6 Ways To Help A Partner With Low Self-Esteem

by Teresa Newsome

Witty, self-deprecating humor may have attracted to you to your partner, but if that shtick turns out to be a mask for self-esteem, you could have some serious problems. Finding creative ways to help a partner with low self-esteem will improve your relationship in countless ways. According to Dr. Suzanne Philips, a psychologist and writer for the PBS relationship blog for This Emotional Life, low self-esteem is a relationship killer. It makes you doubt yourself and your partner's love. It makes you lower your expectations in terms of how you should be treated. It also affects how you communicate and deal with conflict. Basically, all of the most important components of a healthy relationship suffer.

While improving your partner's self-esteem is ultimately your partner's job, as a loving and supportive partner, there are plenty of things you can do to support that process. At the very least, you can be a source of love, acceptance, and positivity. But doing the work of helping to boost your partner's self-esteem requires a more creative approach than simply giving compliments. You'll need to change your own behaviors while you're encouraging your partner to do the same. In some ways, you'll be changing the entire climate of your relationship until you've created a warm cocoon of support, affirmation, acceptance, and love.

1. Brag About Your Partner

Whenever you get a chance, brag to your friends and family about your partner, recommends Jerry Stumpf of the Good Man Project, a site that gives lifestyle advice to millennial men. Stumpf enjoys telling people about his wife's kind heart and how she uses that kind heart to make people's lives better. Do this both in front of your partner and when he or she is not around. This will not only help improve your partner's self-esteem, but it will improve the way his or her friends and family see your partner. You're basically helping to write the story of who your partner is when you talk about him or her. Make that story an awesome one.

2. Practice Unconditional Acceptance

Unconditional love is important, but so is the concept of unconditional acceptance. According to success website Manage Your Life Now, "complete and unconditional acceptance is the most stable foundation to build the self-esteem." Unconditional acceptance means you promise to have your partner's back, no matter what. You promise to love them, including their flaws, failures, shortcomings, mistakes, and problems.

3. Use Your "I" Statements

"I" statements are an important part of compassionate communication that helps to build elf-esteem, according to Denise W. Anderson of Family Share. These statements force you to focus on your own feelings instead of placing blame on your partner. A quick example is to say "I'm worried about our bank account balance" or "it would make me feel less nervous about bills if we made a budget together" instead of saying "you spend way too much money" or "you suck at handling money."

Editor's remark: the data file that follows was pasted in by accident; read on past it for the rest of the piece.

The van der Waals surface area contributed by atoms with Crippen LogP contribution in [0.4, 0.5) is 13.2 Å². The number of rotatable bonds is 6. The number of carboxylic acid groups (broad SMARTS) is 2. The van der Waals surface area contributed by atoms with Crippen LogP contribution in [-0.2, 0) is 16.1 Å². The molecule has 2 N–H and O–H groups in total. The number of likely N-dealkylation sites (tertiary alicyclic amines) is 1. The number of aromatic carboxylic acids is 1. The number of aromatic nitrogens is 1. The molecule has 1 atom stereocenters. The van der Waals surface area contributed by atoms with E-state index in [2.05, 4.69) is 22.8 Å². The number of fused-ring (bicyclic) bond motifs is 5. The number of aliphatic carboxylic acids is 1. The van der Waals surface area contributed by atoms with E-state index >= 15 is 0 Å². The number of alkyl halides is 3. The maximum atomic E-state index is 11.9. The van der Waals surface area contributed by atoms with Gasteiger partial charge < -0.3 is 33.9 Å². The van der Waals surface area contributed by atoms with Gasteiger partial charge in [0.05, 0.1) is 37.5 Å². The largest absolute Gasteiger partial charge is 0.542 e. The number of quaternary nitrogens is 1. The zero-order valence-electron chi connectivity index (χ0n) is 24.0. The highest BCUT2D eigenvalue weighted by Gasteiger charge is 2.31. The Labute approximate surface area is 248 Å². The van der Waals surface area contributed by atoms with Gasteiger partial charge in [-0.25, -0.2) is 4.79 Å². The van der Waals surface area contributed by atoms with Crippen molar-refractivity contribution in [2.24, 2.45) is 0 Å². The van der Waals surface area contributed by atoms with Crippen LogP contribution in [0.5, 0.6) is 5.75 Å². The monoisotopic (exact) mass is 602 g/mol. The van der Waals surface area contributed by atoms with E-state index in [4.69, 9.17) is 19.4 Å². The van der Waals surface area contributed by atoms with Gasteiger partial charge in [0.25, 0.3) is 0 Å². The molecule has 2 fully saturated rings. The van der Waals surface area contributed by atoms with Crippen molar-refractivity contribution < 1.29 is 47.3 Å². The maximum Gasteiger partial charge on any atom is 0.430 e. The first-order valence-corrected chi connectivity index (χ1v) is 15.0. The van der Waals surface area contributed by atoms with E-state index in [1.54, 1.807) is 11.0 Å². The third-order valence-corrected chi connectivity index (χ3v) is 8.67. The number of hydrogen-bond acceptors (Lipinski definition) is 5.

4. Become A Body Positive Warrior

For many people, especially women, self-esteem is intimately connected to body image. Helping your partner to be more comfortable in his or her own skin is a vital part of boosting self-esteem. According to Couple Connection, Dr. Charlotte Markey and Dr. Patrick Markey, relationship researchers, discovered that our partners are usually happier with our bodies than we are. So put this body love to good use. Flatter your partner, but more importantly, stop any negative self-talk you hear and replace it with body positive messages.

5. Volunteer Together

According to PsychCentral, it's hard to hold negative views of yourself while you're helping other people. Doing charity work together helps in cases of even the lowest self-esteem, because, "it’s tougher for people to rationalize that they’re terrible if they’re helping others, thereby helping to quell negative self-talk," says PsychCentral. Bonus points if your volunteer work involves puppies and kittens.

6. Separate Self-Worth From Success

People who become successful did so because they weren't afraid to try and fail. If your practice celebrating effort in your relationships instead of only celebrating successes, you'll build self-esteem for both partners, according to Rachel Van Beaver for Huffington Post. For example, if you finish a marathon, but don't win, celebrate the heck out of the fact that you finished a marathon instead of beating yourself up for not winning.

Don't forget to keep your own self-esteem in check. Self-care is one of the most important parts of a good relationship and a happy life. You have to take care of yourself just as much as you take care of others.

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